The UFO, an acronym suitable for the Big Science of powerful government and military institutions of the 1950s, inherently begs for trace evidence, analysis of the situation, collation of reports. While one can still find this style in ufology, it is dying on the vine. This is expressed well in two essays by Vicente-Juan Ballester Olmos and Thomas Bullard, both musing on the 70th anniversary. While Ballester Olmos, keeper of a photographic database to collate evidence, is very pessimistic, Bullard the folklorist is only mostly pessimistic, hoping that among the dross and dashed hopes there may still be a non-mundane phenomenon at the core of the UFO mystery.

However, most of what is associated with the UFO, or rather the flying saucer, is now conspiracy theory. One can argue that much of conspiracy theory can trace its massive cultural popularity to the UFO. Conspiracy and paranoia are the very bones of the flying saucer. One important ancestor of the flying saucer, and other elements of 20th century pulp fiction and occultism is Edward Bulwer-Lytton's 1871 novel The Coming Race. The children and grandchildren of this tale of an ancient underground master race with psychical powers and menace towards the surface are many, including the Shaver Mysteries. Shaver's writings are of nearly all-powerful Deros causing no end of misery through their invisible stalking and influence on surface dwellers. Their resemblance to much of conspiracy theory and mysticism surrounding the paranormal and UFOs today is profound. Pulp fiction also interjected the Reptilians into the Shaver and Flying Saucer community by the late 1940s. And while the Contactees often preached positive messages in the style of earlier decades theosophical ascended masters, there were also dark warnings of evil forces that would silence such wisdom.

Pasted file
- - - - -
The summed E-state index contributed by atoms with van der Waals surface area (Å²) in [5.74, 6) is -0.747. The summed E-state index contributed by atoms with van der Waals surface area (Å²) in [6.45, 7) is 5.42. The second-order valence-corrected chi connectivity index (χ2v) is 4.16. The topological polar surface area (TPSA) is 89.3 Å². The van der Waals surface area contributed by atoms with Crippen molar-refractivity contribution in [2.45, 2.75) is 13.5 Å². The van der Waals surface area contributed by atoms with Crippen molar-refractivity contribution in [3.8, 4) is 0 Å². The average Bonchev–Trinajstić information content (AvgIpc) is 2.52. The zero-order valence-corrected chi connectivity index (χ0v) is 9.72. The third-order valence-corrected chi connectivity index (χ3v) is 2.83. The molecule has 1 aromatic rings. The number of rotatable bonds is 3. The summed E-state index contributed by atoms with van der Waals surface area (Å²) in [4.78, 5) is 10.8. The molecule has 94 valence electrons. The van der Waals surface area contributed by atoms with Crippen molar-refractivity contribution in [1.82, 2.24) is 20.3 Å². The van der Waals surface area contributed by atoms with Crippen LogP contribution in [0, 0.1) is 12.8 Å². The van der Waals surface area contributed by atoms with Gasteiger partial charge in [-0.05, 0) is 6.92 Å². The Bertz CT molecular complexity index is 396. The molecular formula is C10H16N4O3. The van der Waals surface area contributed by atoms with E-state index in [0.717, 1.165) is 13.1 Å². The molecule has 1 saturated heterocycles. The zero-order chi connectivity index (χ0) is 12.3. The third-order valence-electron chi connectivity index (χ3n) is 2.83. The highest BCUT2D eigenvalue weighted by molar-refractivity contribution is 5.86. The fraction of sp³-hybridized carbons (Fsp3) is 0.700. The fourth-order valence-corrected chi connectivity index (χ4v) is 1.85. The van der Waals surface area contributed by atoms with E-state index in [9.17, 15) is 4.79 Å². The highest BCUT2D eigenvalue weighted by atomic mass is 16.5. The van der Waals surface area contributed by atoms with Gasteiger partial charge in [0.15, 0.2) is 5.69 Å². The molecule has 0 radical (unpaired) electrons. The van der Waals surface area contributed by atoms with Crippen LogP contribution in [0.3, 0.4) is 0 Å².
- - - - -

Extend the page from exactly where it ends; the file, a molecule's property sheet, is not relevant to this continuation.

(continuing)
Conspiracy and coverup were constituent to ufology, including with influential early leader Donald Keyhoe. Self-proclaimed serious or scientific ufology until the 1980s was largely about moving towards analysis and away from mysticism on the one hand, and conspiracy fears on the other, though this proved impossible. In previous posts on this blog, and in podcasts, I've discussed the importance of the Roswell myth in strengthening a bond between conspiracy theory and mainstream ufology.

Today, if one looks about the UFO community and its media, one finds two basic styles have supplanted the sightings trackers and account analysts. One is disclosure and expolitics, a focus on government and institutional conspiracy, promises that all will soon be revealed or leaked, and of breakaway civilizations and hidden shadow governments. A rotating cast of characters and tropes promotes or sells the idea that long-suspected truths are being hidden by illegitimate authorities and institutions, and that the imminent revelation of these truths will end the inequities of the modern day and bring about a better future.